Like many small business owners, being energy-efficient wasn’t at the top of the list for Orca Book Publishers owner Andrew Wooldridge.
“There’s always enough to do without thinking about what you could be doing,” Wooldridge said.
But after growing pressure from his staff to be more environmentally-aware, he set up an energy assessment with Matt Greeno, a business energy advisor with City Green, a non-profit group focused on energy efficiency.
The main problem Greeno pointed out was the outdated fluorescent lights in Orca’s two-floor warehouse, which Wooldridge hadn’t worried about because they weren’t turned on all the time.
But Wooldridge’s not intimidated by the prospect of having to replace them.
“I see a real savings for us,” he said.
The free assessments are part of the new LiveSmart B.C small business program, a three-year initative that aims to get businesses to be more energy-efficient.
Capital region business owners with annual hydro bills under $50,000 are eligible to receive a visit from a business energy advisor, who assesses the building’s lighting, heating, hot water and ventilation systems and provides the owners with suggestions on how to save energy and money, as well as make their space more attractive.
The advisors also help owners access the other components of the program, like rebates on energy-saving upgrades and product installation.
City Green is just one of the companies providing the energy consultations.
Greeno agrees with Wooldridge that replacing old fluorescents isn’t a priority for most local businesses.
Many people are only renting their space, and may be part of a strata or multi-lease deal, so the financial responsibility for the energy upgrades often falls on the owner, he said.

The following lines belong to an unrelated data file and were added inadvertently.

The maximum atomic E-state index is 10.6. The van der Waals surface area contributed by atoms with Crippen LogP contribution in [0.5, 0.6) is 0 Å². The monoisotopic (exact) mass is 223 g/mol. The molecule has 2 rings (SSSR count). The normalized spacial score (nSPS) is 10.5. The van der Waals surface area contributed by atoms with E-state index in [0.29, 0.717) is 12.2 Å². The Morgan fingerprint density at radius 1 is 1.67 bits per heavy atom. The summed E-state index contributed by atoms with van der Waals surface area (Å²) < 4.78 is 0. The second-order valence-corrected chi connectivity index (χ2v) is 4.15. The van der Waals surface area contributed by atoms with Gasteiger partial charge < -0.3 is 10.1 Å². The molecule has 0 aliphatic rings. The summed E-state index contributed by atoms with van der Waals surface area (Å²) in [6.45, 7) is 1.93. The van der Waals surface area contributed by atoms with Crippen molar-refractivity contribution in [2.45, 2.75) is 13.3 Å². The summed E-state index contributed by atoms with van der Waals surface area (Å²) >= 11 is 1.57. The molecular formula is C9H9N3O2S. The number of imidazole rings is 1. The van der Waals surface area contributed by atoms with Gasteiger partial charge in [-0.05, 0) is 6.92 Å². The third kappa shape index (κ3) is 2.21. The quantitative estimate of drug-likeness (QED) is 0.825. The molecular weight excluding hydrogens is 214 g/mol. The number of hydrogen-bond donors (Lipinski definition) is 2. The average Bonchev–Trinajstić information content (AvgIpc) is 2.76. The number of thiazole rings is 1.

But there’s an incentive for both parties.
”The renter wants to make it look better and the owner wants to save money,” he said.
“Their interest is related to the bottom line. They’re concerned about how much they’re spending.”
The program aims to save more than $7 million a year in utility costs, according to Sandra Steilo, communications officer with the B.C. Ministry of Energy and Mines.
It was developed with input from local businesses, the B.C Restaurant and Food Association and Shelfspace, a community group that represents retailers.
Greeno believes before the small business program, there weren’t many incentives available to persuade the commercial sector to put in retrofits.
Most initiatives focused on homeowners, he said.
The CRD recently ran a similar pilot project called Green Start that offered free assessments for businesses, which City Green was also part of, but the organization’s executive director Peter Sundbert said this initiative is different because it focuses specifically on conserving energy, while Green Start also offered advice on water and waste.
It’s also open to any business that wants to participate, while only 20 were successful applicants to the CRD program.
“In both programs we’re the feet on the street, but with Green Start there was an application process, and with LiveSmart we’re encouraging all businesses to phone us,” he said.